Byrd’s three Latin Masses were published openly in the 1590s, and after publication of the Gradualia (in 1605 and 1607, for use with the Catholic liturgy), possession of either book became a criminal offence. With the Gradualia of 1605, Byrd’s half-hearted effort to conceal his identity was abandoned. The political climate was more favorable in 1605, but things changed with the Gunpowder Plot (a failed Catholic uprising against James I), and at least one person was arrested for merely being in possession of the Gradualia. Byrd’s response was to withdraw the books and store the pages.
It would be nice to know how many Jacobean households celebrated Mass with Byrd’s Gradualia. Appleton Hall in Norfolk was certainly one. It was the home of Edward Paston, and was best known as the home of the Paston Letters (a collection of letters and papers from between 1422 and 1509). Byrd set some of Paston’s poetry to music in the consort-song style that he developed between 1596 and 1612.
Byrd was both a traditionalist and an innovator, converting Continental ideas of counterpoint and imitation into a new native-English tradition, and his expressive range was unusually wide.
Although his works were colored by the times in which he lived, many of his motets, galliards, and pastorals are exuberant and joyous. As a precaution against religious persecution, he took his texts from the Bible and other unassailable sources and he wrote for both Catholic and Anglican churches with equal genius.
His lifetime output—at least what is credited to him—includes 180 motets, three Latin Masses, four Anglican Services, dozens of anthems, secular part-songs, fantasias and other works for viol consort, and variations, fantasias, dances, and other works for keyboards. His vocal music includes psalms, sonnets and songs, and around 50 consort songs that could be sung or played by a consort of instruments.
During Byrd’s lifetime, there were few opportunities to perform his Latin motets publically because the requirement was that the new Anglican rite be sung in English only. His Latin motets capture the spirit of his religious loyalties and he probably wrote so many of them as a way of comforting the Catholic community that celebrated their faith in secret. He was fond of comparing the Catholic situation in England to that of the Jews in Biblical times; some of his motets lament for Jerusalem at the time of Babylonian captivity, some pray that the congregation might be liberated, and others are on the theme of the coming of God that was foretold in the Old Testament. But it was probably this very limitation that spurred Byrd’s creative juices into inventing the anthem.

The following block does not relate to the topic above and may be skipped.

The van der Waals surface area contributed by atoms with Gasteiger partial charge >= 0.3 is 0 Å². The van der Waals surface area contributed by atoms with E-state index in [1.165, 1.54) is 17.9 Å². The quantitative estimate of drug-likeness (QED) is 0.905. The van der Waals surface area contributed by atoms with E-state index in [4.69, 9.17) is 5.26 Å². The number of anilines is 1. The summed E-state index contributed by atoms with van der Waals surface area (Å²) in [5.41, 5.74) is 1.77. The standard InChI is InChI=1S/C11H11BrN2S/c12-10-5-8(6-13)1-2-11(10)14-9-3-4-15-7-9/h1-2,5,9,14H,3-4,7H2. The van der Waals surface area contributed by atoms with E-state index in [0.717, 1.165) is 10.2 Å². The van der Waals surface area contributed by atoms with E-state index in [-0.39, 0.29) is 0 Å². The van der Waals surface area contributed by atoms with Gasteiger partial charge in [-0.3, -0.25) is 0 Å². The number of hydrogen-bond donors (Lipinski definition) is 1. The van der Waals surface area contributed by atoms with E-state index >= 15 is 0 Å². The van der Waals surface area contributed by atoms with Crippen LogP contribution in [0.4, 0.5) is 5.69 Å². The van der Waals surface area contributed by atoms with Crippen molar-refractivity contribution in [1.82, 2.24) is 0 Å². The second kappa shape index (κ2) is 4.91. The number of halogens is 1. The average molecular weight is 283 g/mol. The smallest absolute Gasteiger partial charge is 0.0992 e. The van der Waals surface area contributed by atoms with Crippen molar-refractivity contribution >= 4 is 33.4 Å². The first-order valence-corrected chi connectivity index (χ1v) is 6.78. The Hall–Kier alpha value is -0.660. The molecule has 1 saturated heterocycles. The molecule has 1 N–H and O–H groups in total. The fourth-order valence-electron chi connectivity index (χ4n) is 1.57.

The secular songs he wrote predate the true madrigal (an Italian form of polyphony that lasted from the late 16th century until the mid 17th), and used intricate, flowing counterpoint derived from an earlier English style like that of Tallis (c1505-1585) and Taverner (1495-1545). His motets show him well free of the “for every syllable a note” restriction set up by Thomas Cranmer (1489-1556) during the Reformation, and reveal his mastery of freely imitative polyphony.
Byrd’s early settings of English poems were strophic songs, where all verses and choruses use the same tune—nowadays, we think of this as “normal,” but it wasn’t always so.
Like many other composers before and after him, Byrd used existing melodies, such as Greensleeves, in bits and pieces, throughout his consort pieces. It was a way of using tunes that would have been familiar to the congregation, and it offers today’s musicologists an insight into secular melodies, which were much less well documented than church music.
Byrd was only 10 years old in 1553 when Mary Tudor took the throne, so it’s unlikely that his Masses were much influenced by the five years of safety that her reign offered to Catholics. Despite the covert nature of his religious affinities, his Masses convey a certain freedom that it was never possible to display publically during his lifetime.